Amsterdam and ‘s-Hertogenbosch

On this trip, I left for Amsterdam on May 24 for work and returned June 2. I had the weekend of May 28 and 29 off; this time my friends suggested ‘s-Hertogenbosch (or just Den Bosch, pronounced “den bos”), so I took the train there on Saturday; the only train is an intercity but it only takes one hour and only stops a few times before reaching ‘s-Hertogenbosch Centraal Station.


The facade of Centraal Station


A baker’s shop sign

I walked to the St. Jan cathedral, through the Markt – on Saturday, the Markt is really packed with people buying and selling stuff.


A view down the Markt

The statue of Hieronomous Bosch in the middle of the Markt

St. Jan cathedral is huge – its really cool inside as well. Unfortunately, many of the Hieronomous Bosch paintings that once adorned the interior are no longer there, victims of the 1566 riots. But, the interior is still wonderfully Gothic. And, there’s a fantastic organ inside!


An interior view of the St. Jan cathedral

A statue of Mary and Jesus inside the cathedral
St. Jan Cathedral
The all-knowing eye inside the cathedral – this was very cool!

I then had a quick lunch of a broodjes oude kaas (old cheese sandwich) and a cola light (that would be a slightly sweeter version of Diet Coke). And off to the Noordbrabants Museum. This museum is very cool – they have a few painting by the school of Bosch along with other works by notables such as Bruegel the Younger.


The facade of the Noordbrabants Museum

De Aanbidding der Koningen by Navolger Jeroen Bosch
De Lakenmarkt van ‘s-Hertogenbosch by anonymous

I then followed the signs to the Museum Het Kruithuis, but alas it was not moved completely to their new building by the train station – the old building has municipal art, in other words local artists’ work for sale.

As I walked back through a park I saw a memorial, I think, to the people lost to the holocaust.


The World War II memorial to the holocaust

The inscription

I shopped a little and then caught a train back to Amsterdam.

Did I say it was hot? It was bright, sunny, and I was sweating in a tee shirt and shorts and sandals….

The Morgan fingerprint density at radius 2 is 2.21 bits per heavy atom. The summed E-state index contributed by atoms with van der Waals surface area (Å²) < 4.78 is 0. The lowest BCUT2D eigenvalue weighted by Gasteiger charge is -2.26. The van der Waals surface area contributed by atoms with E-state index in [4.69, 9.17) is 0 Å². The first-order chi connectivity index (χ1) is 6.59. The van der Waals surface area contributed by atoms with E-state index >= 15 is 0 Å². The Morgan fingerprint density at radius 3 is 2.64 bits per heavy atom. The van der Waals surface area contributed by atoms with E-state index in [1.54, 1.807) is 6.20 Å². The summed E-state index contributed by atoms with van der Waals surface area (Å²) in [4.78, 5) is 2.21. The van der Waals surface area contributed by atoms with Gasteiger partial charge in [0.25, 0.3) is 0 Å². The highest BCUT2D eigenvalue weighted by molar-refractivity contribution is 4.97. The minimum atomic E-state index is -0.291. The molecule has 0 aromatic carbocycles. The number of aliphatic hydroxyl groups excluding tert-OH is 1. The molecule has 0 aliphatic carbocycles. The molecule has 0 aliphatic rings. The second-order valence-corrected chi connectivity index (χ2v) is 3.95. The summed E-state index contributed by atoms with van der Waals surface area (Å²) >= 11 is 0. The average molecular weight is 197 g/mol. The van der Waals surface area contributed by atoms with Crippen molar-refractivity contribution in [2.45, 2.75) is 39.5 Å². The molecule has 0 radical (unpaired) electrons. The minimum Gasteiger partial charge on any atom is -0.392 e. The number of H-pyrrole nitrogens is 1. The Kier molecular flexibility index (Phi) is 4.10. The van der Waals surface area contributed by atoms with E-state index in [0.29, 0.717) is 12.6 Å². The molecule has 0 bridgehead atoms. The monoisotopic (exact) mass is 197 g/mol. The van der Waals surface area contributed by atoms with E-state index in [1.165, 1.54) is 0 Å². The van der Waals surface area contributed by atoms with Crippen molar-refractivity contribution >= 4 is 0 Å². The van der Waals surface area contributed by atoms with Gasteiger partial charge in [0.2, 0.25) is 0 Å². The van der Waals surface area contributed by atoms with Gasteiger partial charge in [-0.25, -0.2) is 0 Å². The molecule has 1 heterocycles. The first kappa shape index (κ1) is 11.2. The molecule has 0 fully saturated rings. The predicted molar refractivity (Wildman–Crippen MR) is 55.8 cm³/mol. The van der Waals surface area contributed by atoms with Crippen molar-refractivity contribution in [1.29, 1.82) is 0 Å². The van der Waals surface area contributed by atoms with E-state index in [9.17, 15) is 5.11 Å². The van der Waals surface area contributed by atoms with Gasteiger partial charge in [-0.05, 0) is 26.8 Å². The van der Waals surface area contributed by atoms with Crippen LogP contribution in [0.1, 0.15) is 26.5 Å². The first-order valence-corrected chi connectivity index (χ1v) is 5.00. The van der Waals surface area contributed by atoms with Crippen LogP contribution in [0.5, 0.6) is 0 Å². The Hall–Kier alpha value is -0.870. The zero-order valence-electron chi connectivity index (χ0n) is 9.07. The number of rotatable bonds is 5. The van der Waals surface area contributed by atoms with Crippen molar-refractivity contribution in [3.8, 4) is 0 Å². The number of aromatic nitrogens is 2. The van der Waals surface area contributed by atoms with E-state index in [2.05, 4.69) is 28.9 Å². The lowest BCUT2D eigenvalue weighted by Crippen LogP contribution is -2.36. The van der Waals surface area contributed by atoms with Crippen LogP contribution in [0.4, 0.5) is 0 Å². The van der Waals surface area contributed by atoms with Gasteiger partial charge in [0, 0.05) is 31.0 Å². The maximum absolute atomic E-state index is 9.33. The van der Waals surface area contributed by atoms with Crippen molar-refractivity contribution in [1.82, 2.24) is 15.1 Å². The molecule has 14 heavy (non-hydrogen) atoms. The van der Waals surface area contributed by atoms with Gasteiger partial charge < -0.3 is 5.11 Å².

I got back to Amsterdam and walked over to the Amsterdam Historisch Museum. Some people had suggested against visiting – they are wrong. This is a great stop, the path through the museum is clearly marked and it takes you through the history of Amsterdam. I asked at the gift shop when the Anne Frank House closed; he said 7PM (its actually 9PM now) so I walked over. On the way an all-girl rock band was playing in front of the summer palace – they were doing a great version of “Knocking on Heaven’s Door” when the lead singer decided to pretend to do a guitar solo – that’s when I walked away!


The all-girl band performing a song about being goddesses –
at least there’s no guitar solo on this one!

I waited about 15 minutes to enter the museum. I almost cried, I could hardly talk, it was very depressing. I remember reading the book a year or so ago and crying at the end. A British woman behind me asked which members of the family slept in the lowest large room – I told her (the Franks except for Anne) and asked if she’d read the book – she said no. I was disappointed. On the way out an American family asked me for directions to the Anne Frank House – I didn’t ask if they had read the book.



The ticket for Anne Frank House

Sunday I took an early walk to Dam Square – I needed to get some change and leave the room vacant so the staff could clean it. I listened for a while to a guy playing bagpipes in the square (guess its that very old Scottish heritage that makes me like bagpipes so much). There was also a great view of the cuppola of the summer palace from below.


A bagpiper (quite good) ouside the
summer palace


A view of the top of the summer palace

On this trip, like all the others, I read a few books – you can look into my blog to see which ones.


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One Comment

  1. Free Dish TV
    8:24 pm on December 19th, 2012

    Thank you!

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